I've read the which GPS threads but am still confused!

Rebel Ian

Well-Known Member
Location
Berkshire
I've done a search on all the "GPS" related threads but am still confused because I've never actually seen any of them to understand functionality and how easy they are etc.

The Garmin 705 gets a lot of mentions but what I'm after is something that I can download a route onto (I'm assuming from a website) that will tell me where and when to turn (like my Garmin Nuvi does in the car). I'm not necessarily interested in altitude or cadence (but if it had it then it might be useful). I really just want to be able to get a route from somewhere and stick it into the GPS so I can worry about cycling rather than map reading.

I've done loads of rides where it's been stop/start and taken ages because we've buggered about debating which way to bloody go! So, on that basis....any clues?

Thanks for any help.
Ian.
 

StuAff

Silencing his legs regularly
Location
Portsmouth
As a 705 owner:
Yup, you can download routes to it (either created by others or come up with your own)- you can do routes (turn by turn directions) or courses (where you're in effect reriding a previous route- it lets only beeps to let you know when you're off course). You can use both in conjunction with the on screen map. Paper map might still be handy though. I've gone adrift because I've followed the Garmin's course rather than thinking 'I need to go that way'.
 

ColinJ

Puzzle game developer
Okay, I'll make it simple for you - buy a Garmin Etrex H. It's the upgraded version of the GPS I use and it is perfect for what you want to do and is the cheapest model in the Garmin range - about £65 £54 if you shop around. 

The device can either display a direction arrow or a breadcrumb trail to follow - use the trail. Set the scale to about 80 m and just follow the line. It's as simple as you can get.

It takes 2 AA batteries and a decent pair of NiMH cells will last over 24 hours on 1 charge if you don't use the backlight.

Shop on eBay for an Etrex to USB lead or you have to use an RS232 lead and many computers don't have serial ports now.

Handlebar mounts are about £12.
 
OP
Rebel Ian

Rebel Ian

Well-Known Member
Location
Berkshire
Cheers guys. I wasn't intending to replace the computer I've got which gives me speed, average speed, distance etc. I just want something to tell me where to bloody go!! With the Etrex H can you map a route on a website then download it?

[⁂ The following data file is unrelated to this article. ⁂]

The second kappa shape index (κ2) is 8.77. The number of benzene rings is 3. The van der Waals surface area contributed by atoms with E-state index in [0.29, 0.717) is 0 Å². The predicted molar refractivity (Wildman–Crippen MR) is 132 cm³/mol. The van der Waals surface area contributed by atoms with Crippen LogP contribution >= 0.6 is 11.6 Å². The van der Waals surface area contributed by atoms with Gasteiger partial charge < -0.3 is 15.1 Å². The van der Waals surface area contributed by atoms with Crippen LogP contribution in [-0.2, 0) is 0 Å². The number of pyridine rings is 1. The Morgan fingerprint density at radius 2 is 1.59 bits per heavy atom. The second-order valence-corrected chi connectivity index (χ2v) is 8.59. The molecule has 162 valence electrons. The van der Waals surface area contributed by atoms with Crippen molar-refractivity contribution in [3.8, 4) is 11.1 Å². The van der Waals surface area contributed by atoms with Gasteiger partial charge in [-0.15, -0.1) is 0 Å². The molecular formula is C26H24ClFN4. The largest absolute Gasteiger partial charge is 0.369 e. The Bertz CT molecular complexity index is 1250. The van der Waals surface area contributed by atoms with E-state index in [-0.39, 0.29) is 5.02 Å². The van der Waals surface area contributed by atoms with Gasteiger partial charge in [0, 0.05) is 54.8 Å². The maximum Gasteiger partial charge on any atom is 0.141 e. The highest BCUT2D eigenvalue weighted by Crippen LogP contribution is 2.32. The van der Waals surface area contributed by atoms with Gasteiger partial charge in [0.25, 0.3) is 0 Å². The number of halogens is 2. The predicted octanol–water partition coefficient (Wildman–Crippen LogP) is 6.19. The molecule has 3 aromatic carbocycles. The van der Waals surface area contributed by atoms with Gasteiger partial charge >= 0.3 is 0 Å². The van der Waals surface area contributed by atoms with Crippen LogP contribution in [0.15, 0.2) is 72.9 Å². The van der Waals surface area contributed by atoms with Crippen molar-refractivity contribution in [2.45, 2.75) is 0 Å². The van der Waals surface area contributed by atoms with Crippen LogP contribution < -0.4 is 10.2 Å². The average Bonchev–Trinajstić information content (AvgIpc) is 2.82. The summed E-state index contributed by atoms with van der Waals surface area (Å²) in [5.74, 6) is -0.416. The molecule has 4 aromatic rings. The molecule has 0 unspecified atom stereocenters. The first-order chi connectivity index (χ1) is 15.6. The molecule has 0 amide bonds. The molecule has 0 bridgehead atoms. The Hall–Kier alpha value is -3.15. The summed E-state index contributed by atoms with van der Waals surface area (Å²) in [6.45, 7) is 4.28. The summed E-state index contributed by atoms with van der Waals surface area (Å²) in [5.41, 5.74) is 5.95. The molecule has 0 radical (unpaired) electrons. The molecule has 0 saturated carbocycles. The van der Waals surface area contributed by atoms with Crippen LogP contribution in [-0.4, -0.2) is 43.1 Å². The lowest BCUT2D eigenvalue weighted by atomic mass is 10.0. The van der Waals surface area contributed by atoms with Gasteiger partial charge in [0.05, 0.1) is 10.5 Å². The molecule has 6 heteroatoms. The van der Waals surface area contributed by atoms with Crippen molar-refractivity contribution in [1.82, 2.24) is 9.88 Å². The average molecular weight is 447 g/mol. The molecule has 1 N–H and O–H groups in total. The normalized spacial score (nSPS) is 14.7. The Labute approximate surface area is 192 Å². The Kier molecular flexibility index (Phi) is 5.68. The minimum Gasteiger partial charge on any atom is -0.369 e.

andrew_s

Guru
Location
Gloucester
Just about any GPS can navigate you along a route you have defined on a PC or website and downloaded to it, but the way you get guided will vary depending on your GPS and how you set things up.
Advice on the various possible ways to create and follow a route

I generally use my GPS as a simple map display, or using method 5 "assisted auto routing". That's because I got the GPS to avoid frequent map stops, and like more flexibility than a pre-prepared "follow this route and no other all day" method would give you. Using method 5 you can set up a route with no access to a PC using just large scale paper maps, or adjust your route mid-ride.

Colin's Etrex H is the normal non-mapping GPS
I'd recommend a mapping GPS - an Etrex Legend HCx (£125, Handtec), or possibly the Vista (£8 more for a built in compass & altimeter).

The Etrex series use AA batteries (disposable lithium or rechargeable are best)
The Edge series (705 etc) use built-in rechargeable batteries that don't last long enough for 2 days riding. There are quite a number of threads here and on other forums about plug in battery packs to make them last longer. You also pay for things like cadence or heart rate that I at least aren't interested in.
 

ASC1951

Guru
Location
Yorkshire
I just want something to tell me where to bloody go!!
I have just the opposite need. I just need something to tell me where I have been - specifically, distance and ascent. It needs to cover the whole of Europe on an imported or installed basemap, but I prefer a paper map for both route planning and guidance on the road. [I would also want the usual computer functions like speed, average, time etc, rather than have a second device.]


Am I looking at an Edge 705, then, even though I don't need cadence or heart rate?
 
Just about any GPS can navigate you along a route you have defined on a PC or website and downloaded to it, but the way you get guided will vary depending on your GPS and how you set things up.
Advice on the various possible ways to create and follow a route

I generally use my GPS as a simple map display, or using method 5 "assisted auto routing". That's because I got the GPS to avoid frequent map stops, and like more flexibility than a pre-prepared "follow this route and no other all day" method would give you. Using method 5 you can set up a route with no access to a PC using just large scale paper maps, or adjust your route mid-ride.